Jamaican man fighting deportation from US to be allowed to stand retrial
The Supreme Court in West Virginia, United Stated has ruled that a Jamaican man can withdraw his 2010 guilty plea to felony unlawful assault and avoid immediate deportation.
Fifty-five year old Orville Hutton, also known as Mykal G. Rasyth, had served prison time and had been paroled, but had that revoked in 2013, near his discharge date when he was served a federal deportation warrant.
The warrant asserted that Hutton's felony conviction in Harrison County was the reason for the deportation.
Soon after, Hutton, who has been in the United States for about 45 years, found out from a fellow inmate that he should have been warned fully of the possibility of deportation by his trial and post-conviction lawyers.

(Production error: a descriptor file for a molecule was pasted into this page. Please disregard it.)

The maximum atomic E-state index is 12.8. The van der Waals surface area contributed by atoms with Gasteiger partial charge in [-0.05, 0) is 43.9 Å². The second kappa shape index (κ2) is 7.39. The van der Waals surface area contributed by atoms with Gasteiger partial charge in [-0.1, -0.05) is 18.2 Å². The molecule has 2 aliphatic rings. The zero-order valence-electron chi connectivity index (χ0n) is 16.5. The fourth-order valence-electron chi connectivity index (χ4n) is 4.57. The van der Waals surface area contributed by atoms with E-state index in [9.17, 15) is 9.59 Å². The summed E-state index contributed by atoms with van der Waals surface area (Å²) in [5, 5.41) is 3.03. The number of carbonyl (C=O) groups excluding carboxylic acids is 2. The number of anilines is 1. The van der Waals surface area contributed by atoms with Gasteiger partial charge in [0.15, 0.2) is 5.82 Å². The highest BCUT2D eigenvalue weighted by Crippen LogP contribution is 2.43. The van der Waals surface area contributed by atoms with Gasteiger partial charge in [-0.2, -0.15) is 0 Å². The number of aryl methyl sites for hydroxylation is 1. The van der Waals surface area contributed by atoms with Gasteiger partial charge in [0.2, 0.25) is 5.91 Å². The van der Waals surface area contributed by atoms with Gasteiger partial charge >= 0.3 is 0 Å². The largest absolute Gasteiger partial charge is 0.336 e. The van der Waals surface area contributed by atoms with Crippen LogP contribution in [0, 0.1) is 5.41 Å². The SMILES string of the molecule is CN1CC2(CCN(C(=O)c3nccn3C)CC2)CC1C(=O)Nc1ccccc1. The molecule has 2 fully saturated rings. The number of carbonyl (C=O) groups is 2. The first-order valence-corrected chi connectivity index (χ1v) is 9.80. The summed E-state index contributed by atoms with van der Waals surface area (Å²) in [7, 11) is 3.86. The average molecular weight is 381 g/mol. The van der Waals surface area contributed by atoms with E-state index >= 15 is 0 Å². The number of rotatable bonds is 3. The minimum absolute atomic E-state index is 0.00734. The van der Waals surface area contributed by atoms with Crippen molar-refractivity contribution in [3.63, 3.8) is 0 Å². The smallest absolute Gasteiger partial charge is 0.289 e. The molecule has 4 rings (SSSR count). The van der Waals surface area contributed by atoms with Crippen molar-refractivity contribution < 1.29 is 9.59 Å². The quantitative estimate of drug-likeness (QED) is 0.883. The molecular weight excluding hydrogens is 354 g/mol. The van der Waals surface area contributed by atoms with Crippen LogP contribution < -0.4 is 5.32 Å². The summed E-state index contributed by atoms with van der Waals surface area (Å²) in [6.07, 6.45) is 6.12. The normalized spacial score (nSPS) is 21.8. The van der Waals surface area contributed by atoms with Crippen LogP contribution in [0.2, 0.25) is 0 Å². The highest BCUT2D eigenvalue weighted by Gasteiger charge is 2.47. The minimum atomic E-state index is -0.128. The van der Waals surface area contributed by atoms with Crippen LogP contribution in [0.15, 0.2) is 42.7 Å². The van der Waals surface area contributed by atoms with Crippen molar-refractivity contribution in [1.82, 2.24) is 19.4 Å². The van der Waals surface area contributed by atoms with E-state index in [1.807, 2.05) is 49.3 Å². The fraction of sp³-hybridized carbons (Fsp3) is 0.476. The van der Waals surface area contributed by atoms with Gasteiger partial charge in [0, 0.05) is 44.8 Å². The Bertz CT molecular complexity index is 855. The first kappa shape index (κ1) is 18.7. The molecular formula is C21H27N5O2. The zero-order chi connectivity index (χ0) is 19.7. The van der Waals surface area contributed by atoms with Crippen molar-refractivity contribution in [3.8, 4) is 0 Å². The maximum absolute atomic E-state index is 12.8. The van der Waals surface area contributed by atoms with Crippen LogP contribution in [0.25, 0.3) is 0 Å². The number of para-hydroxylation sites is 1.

Hutton immediately filed a petition for the court to rule that an error had been made.
The Supreme Court justices decided that the failure of Hutton's lawyers to inform him that he could be deported after pleading guilty to the felony denied him a fundamental constitutional right.
They noted that the fact that Hutton was brought to the United States about age nine and never returned, and given that all his immediate family members are in the US, a rejection of the plea bargain would have been rational.
The justices said in light of the evidence, Hutton would be allowed to withdraw his guilty plea and stand trial for the offences for which he was indicted.